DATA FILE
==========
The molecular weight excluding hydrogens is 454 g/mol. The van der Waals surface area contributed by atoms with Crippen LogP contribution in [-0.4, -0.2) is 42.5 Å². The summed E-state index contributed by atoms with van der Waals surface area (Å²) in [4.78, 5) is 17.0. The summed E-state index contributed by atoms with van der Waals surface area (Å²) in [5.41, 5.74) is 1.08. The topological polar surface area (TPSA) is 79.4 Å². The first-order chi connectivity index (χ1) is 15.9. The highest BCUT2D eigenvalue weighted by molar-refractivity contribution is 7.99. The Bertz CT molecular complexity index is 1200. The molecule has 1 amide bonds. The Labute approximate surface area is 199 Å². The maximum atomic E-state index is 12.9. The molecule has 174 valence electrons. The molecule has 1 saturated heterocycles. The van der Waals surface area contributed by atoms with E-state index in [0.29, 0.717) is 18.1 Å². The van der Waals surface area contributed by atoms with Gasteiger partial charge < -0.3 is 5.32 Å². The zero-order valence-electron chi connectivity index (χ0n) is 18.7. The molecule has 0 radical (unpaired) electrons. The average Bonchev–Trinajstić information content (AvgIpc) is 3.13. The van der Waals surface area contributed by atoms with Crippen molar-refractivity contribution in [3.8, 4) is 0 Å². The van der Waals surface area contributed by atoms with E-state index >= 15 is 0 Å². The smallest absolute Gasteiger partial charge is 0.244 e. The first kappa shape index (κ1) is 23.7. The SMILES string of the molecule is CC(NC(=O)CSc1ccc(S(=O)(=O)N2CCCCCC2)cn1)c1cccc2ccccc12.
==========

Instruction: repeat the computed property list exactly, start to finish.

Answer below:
The molecular weight excluding hydrogens is 454 g/mol. The van der Waals surface area contributed by atoms with Crippen LogP contribution in [-0.4, -0.2) is 42.5 Å². The summed E-state index contributed by atoms with van der Waals surface area (Å²) in [4.78, 5) is 17.0. The summed E-state index contributed by atoms with van der Waals surface area (Å²) in [5.41, 5.74) is 1.08. The topological polar surface area (TPSA) is 79.4 Å². The first-order chi connectivity index (χ1) is 15.9. The highest BCUT2D eigenvalue weighted by molar-refractivity contribution is 7.99. The Bertz CT molecular complexity index is 1200. The molecule has 1 amide bonds. The Labute approximate surface area is 199 Å². The maximum atomic E-state index is 12.9. The molecule has 174 valence electrons. The molecule has 1 saturated heterocycles. The van der Waals surface area contributed by atoms with E-state index in [0.29, 0.717) is 18.1 Å². The van der Waals surface area contributed by atoms with Gasteiger partial charge < -0.3 is 5.32 Å². The zero-order valence-electron chi connectivity index (χ0n) is 18.7. The molecule has 0 radical (unpaired) electrons. The average Bonchev–Trinajstić information content (AvgIpc) is 3.13. The van der Waals surface area contributed by atoms with Crippen molar-refractivity contribution in [3.8, 4) is 0 Å². The van der Waals surface area contributed by atoms with E-state index >= 15 is 0 Å². The smallest absolute Gasteiger partial charge is 0.244 e. The first kappa shape index (κ1) is 23.7. The SMILES string of the molecule is CC(NC(=O)CSc1ccc(S(=O)(=O)N2CCCCCC2)cn1)c1cccc2ccccc12.